THE high number of late guilty pleas in Orange Local Court has led magistrate David Day to warn people they will not be entitled to a sentencing discount.
Mr Day said off all the places he had worked, Orange had the highest number of plea changes he'd ever encountered.
Mr Day made the comments while sentencing a man for domestic violence offences including common assault and intimidation as well as resisting and assaulting a police officer.
Initially the 51-year-old man had pleaded not guilty but like many others who appear before Orange Local Court, he made a late plea change on the day of the hearing after prosecution material had been gathered and witnesses assembled.
"I wish the story would get out there in the community so those in the community who come to court are aware that the timing of the plea is crucial," Mr Day said.
"To turn up on the day [of the hearing] and plead guilty they get no discount [according to sentencing guidelines].
"If they enter a plea early, they get a 25 per cent discount."
Mr Day has worked at various courts in NSW and said he has seen it happen regularly in Orange Local Court.
"It's much higher here than in Sydney and the Central Coast," he said.
In the case of the 51-year-old Orange man, he was accused of assaulting his adult step-daughter during an argument over money on July 19 last year.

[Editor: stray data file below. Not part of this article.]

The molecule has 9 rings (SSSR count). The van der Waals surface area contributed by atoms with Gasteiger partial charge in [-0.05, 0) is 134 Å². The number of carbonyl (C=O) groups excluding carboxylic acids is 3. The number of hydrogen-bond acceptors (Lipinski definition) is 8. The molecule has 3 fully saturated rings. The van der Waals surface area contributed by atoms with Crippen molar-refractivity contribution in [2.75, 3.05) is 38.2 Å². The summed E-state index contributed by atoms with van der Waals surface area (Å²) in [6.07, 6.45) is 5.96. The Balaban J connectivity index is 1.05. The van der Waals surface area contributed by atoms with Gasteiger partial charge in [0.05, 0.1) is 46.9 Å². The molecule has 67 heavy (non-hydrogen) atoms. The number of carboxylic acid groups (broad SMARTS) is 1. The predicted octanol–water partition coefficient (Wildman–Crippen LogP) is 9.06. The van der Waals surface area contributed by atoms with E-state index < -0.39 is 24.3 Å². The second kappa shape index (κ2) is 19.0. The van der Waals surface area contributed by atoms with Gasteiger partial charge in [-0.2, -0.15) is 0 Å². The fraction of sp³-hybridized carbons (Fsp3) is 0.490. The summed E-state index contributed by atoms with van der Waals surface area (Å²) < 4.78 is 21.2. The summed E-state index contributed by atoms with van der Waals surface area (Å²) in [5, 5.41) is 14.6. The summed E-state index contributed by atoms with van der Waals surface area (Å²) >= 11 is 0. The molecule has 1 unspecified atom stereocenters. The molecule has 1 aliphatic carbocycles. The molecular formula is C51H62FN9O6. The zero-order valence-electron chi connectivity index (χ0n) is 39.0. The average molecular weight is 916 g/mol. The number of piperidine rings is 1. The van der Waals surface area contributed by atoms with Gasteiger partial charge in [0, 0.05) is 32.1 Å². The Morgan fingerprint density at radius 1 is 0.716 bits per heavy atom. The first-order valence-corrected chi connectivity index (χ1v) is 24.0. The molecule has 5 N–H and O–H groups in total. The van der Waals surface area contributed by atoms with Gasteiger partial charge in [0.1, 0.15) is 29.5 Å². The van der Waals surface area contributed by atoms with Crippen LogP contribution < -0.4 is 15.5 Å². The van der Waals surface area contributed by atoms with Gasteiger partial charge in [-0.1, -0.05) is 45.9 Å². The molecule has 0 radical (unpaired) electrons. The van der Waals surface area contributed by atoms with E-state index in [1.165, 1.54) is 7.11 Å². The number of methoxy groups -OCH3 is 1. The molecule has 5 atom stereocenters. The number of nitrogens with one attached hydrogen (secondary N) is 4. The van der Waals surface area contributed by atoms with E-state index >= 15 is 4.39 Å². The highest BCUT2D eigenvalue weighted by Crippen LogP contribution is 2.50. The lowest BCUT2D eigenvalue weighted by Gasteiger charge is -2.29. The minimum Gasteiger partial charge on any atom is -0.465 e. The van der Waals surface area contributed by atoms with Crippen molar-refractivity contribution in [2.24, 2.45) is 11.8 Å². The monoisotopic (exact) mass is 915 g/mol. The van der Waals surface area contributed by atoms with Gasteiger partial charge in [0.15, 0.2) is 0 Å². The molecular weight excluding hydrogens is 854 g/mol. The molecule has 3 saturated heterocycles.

According to police, the woman was sitting on the arm of a couch when he pushed her backwards and then "pushed his fist" into the right side of her face. She kicked at him to get him away.
He then threatened her and his partner who went to a neighbour's house. The man followed them but the neighbour phoned police and he left.
He arrived back at his own home when police were recording a domestic violence statement with the step-daughter.
The man resisted arrest and there was a brief struggle when police tried to handcuff him.
Once handcuffed he kicked a police constable's leg on the way out of the kitchen and again outside.
The man's partner was also arrested for threatening police with a small pink bat when the man was being led away.
The man was given two-year community correction orders for the offences after Mr Day took into account an 18-month CCO that was previously given to his partner.
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